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Mrs. Mooney finally decided to intervene with the sinful relationship between her daughter Polly and Mr. Durant; she spoke with her daughter and learned the truths of everything, then waited until Sunday after Mr. Durant got back from church to confront him. She sat at the table and plotted her confrontation with confidence in her victory. “She was sure she would win. To begin with she had all the weight of social opinion on her side: she was an outraged mother.” (Pg. 418 Par. 2) She knew that Mr. Durant would be pressured to appease her through his social responsibilities. Mrs. Mooney takes into consideration Mr. Durant’s wealthy status, employment and honor knowing that he will have no choice but to marry her daughter or face the publicity of the affair. She refused to accept any other sort of reparation stating that “Some other mothers would be content to patch up such an affair for a sum of money; she had known cases of it. But she would not do so. For her only one reparation could make up for the loss of her daughter’s honor: marriage.” (Pg. 418 Par. 3) Instead of taking the cash to quiet the affair, she had a chance to set up her daughter with a wealthy family forever, so she would not falter from that course. Her ultimate goal is shown in the text when she awaited Mr. Durant’s arrival to speak of the situation, “The decisive expression of her great florid face satisfied her and she thought of some mothers she knew who could not get their daughters off their hands”. (Pg. 418 Par. 5) In the end, her daughter Polly approaches Mr. Durant upset over the situation but shortly after he leaves to speak with Mrs. Mooney she expressed relief and cheerfulness about the waiting future with Mr. Durant. “She waited on patiently, almost cheerfully, without alarm, her memories gradually giving place to hopes and visions of the future.” (Pg. 420 Par. 4) This last part makes it obvious that Polly’s goal was the same as her mother’s throughout the whole affair. It is Mrs. Mooney’s actions that settle the issue though; she uses the pressures that Mr. Durant faces to manipulate him into marrying Polly to save his career and social standing.

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Although all the characters are in the wrong, it is Mrs. Mooney who is ultimately plotting and manipulating the situation to assure a better life for her daughter. Taking her daughter away from her office job and bringing her to the boarding house full of young men to entertain them shows Mrs. Mooney’s planning for the idea. Throughout the entire affair she was aware and remained silent, giving her daughter the impression of encouragement to continue the relationship, and then purposely waited until everyone in the boarding house was aware of the affair. Taking advantage of the fact that so many other men knew of the affair and were likely to talk to others, Mrs. Mooney knew that Mr. Durant would be forced to marry her daughter to avoid the publicity and social shame that would accompany the knowledge getting out. Although Mr. Durant acts poorly in his decision to have a relationship with Polly, it seems obvious by the end of the story that both mother and daughter were working towards the same goal. To Polly, the idea of marriage is freeing and exhilarating, whereas to Mr. Durant it is a feeling of entrapment and embarrassment to marry below his class. Mrs. Mooney created the situation and encouraged the affair to achieve the profitable result for her daughter, a wealthy husband.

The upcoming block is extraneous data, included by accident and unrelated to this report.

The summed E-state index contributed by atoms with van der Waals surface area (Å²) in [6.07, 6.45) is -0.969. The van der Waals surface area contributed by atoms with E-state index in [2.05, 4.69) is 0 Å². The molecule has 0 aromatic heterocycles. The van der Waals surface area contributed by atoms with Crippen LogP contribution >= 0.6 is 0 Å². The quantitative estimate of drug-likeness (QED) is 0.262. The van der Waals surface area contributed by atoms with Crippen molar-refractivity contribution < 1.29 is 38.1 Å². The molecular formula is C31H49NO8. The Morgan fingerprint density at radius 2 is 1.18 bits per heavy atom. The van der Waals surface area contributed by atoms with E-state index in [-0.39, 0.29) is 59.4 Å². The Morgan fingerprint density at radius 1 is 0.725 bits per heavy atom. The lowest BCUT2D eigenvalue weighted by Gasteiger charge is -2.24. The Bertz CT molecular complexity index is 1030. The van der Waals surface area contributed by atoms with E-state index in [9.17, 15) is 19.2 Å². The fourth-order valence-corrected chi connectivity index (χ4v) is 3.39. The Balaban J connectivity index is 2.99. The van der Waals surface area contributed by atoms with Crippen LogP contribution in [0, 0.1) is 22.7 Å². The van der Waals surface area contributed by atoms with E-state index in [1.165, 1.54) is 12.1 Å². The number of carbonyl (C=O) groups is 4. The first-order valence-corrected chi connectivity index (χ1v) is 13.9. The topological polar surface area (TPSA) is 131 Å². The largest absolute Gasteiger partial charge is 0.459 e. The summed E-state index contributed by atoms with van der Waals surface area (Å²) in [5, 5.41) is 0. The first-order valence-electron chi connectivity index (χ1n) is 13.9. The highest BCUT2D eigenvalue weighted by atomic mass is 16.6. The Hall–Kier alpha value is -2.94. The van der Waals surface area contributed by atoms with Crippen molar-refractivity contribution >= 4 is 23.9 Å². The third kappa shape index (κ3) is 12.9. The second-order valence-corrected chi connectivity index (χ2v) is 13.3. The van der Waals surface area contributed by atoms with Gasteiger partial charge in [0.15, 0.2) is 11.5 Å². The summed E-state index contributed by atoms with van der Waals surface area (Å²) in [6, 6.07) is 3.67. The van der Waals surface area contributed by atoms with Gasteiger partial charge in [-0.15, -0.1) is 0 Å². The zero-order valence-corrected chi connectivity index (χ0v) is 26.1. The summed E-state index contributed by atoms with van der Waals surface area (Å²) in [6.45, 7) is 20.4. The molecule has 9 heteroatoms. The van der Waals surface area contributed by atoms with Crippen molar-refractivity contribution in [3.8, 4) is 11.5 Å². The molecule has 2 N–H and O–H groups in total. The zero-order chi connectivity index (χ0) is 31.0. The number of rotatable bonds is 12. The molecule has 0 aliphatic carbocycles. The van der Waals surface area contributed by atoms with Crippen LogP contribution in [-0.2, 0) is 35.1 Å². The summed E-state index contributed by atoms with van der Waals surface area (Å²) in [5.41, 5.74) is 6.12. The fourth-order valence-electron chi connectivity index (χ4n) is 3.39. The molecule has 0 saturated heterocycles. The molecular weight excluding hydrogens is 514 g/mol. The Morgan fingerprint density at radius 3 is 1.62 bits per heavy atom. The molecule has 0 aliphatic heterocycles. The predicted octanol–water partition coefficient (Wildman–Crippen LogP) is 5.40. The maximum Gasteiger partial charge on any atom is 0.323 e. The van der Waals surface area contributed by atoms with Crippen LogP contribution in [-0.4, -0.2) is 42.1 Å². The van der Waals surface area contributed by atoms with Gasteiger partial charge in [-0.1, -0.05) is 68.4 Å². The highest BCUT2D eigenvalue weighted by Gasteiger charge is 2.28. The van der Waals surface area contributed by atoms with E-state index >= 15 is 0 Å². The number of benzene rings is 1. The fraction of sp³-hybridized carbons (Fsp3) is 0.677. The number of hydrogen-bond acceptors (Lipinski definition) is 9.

Corrected Copy


James Joyce’s story “The Boarding House” is a short story that explores the struggles of being an un-wed single mother, the aspect of social stations and the different views of marriage.

In “The Boarding House”, Mrs. Mooney is a single mother of two children who opens her own boarding house for income. After bringing her daughter Polly home to do housework and entertain the guests she learns of a relationship between her daughter and a wealthy merchant Mr. Duran. Mrs. Mooney monitors the relationship until she feels it is the most profitable time to intervene. After confirming the relationship with her daughter she then confronts the young man with the need for reparation for the sinful relationship: she demands that he marry her daughter.

In an attempt to marry off her daughter to a high-class man, Mrs. Mooney sets up a situation that will bring her daughter a husband in the form of Mr. Durant. Mrs. Mooney manipulates Mr. Duran by encouraging her daughter's flirty interactions with the tenants, silently monitoring the blooming relationship between Polly and Mr. Duran without intervention and then confronting Mr. Duran with the demand of marriage for reparation.

Mrs. Mooney brings her young daughter home from an office job to work around the house doing housework and entertaining the young men that were guests in the boarding house. In the text it states that on Sunday’s they held a reunion in the drawing room, where Polly Mooney would occasionally sing a provocative song “I’m a… naughty girl. You needn’t sham: You know I am.”(pg. 417 Par.1)

Polly was portrayed in the text to be a beautiful girl, she was described as a “girl of nineteen, she had light soft hair and a small full mouth.” She was said to have grey eyes with a touch of green that (Hunley, 2) “had a habit of glancing upwards when she spoke with anyone which made her look like a little perverse Madonna.” (Pg. 417 Par. 2)